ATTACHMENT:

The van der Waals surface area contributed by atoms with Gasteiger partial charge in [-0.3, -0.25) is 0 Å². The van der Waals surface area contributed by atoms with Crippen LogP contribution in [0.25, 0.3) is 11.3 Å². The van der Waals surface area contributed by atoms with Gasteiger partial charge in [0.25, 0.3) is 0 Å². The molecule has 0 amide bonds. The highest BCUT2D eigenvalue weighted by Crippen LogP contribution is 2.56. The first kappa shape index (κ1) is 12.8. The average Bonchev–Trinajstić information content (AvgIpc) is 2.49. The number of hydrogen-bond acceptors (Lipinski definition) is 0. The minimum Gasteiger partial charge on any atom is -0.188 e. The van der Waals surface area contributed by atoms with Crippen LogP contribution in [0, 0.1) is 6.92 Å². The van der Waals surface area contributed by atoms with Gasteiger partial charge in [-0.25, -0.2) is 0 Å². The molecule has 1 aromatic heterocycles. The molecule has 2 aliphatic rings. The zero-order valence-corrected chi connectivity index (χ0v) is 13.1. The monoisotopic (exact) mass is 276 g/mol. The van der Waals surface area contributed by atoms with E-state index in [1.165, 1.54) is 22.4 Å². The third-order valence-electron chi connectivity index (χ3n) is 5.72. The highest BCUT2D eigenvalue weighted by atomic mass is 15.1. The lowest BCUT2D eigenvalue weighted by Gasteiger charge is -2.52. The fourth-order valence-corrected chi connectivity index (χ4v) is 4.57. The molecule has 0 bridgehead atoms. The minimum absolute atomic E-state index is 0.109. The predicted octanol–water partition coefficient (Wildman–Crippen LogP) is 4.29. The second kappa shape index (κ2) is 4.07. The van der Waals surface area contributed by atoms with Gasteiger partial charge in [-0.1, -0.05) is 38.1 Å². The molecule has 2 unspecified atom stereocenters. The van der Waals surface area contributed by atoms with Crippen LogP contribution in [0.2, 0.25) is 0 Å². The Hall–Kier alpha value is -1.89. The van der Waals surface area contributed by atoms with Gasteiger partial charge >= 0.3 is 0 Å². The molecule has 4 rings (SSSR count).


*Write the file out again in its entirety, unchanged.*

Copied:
The van der Waals surface area contributed by atoms with Gasteiger partial charge in [-0.3, -0.25) is 0 Å². The van der Waals surface area contributed by atoms with Crippen LogP contribution in [0.25, 0.3) is 11.3 Å². The van der Waals surface area contributed by atoms with Gasteiger partial charge in [0.25, 0.3) is 0 Å². The molecule has 0 amide bonds. The highest BCUT2D eigenvalue weighted by Crippen LogP contribution is 2.56. The first kappa shape index (κ1) is 12.8. The average Bonchev–Trinajstić information content (AvgIpc) is 2.49. The number of hydrogen-bond acceptors (Lipinski definition) is 0. The minimum Gasteiger partial charge on any atom is -0.188 e. The van der Waals surface area contributed by atoms with Crippen LogP contribution in [0, 0.1) is 6.92 Å². The van der Waals surface area contributed by atoms with Gasteiger partial charge in [-0.25, -0.2) is 0 Å². The molecule has 1 aromatic heterocycles. The molecule has 2 aliphatic rings. The zero-order valence-corrected chi connectivity index (χ0v) is 13.1. The monoisotopic (exact) mass is 276 g/mol. The van der Waals surface area contributed by atoms with E-state index in [1.165, 1.54) is 22.4 Å². The third-order valence-electron chi connectivity index (χ3n) is 5.72. The highest BCUT2D eigenvalue weighted by atomic mass is 15.1. The lowest BCUT2D eigenvalue weighted by Gasteiger charge is -2.52. The fourth-order valence-corrected chi connectivity index (χ4v) is 4.57. The molecule has 0 bridgehead atoms. The minimum absolute atomic E-state index is 0.109. The predicted octanol–water partition coefficient (Wildman–Crippen LogP) is 4.29. The second kappa shape index (κ2) is 4.07. The van der Waals surface area contributed by atoms with Gasteiger partial charge in [-0.1, -0.05) is 38.1 Å². The molecule has 2 unspecified atom stereocenters. The van der Waals surface area contributed by atoms with Crippen LogP contribution in [0.2, 0.25) is 0 Å². The Hall–Kier alpha value is -1.89. The van der Waals surface area contributed by atoms with Gasteiger partial charge >= 0.3 is 0 Å². The molecule has 4 rings (SSSR count).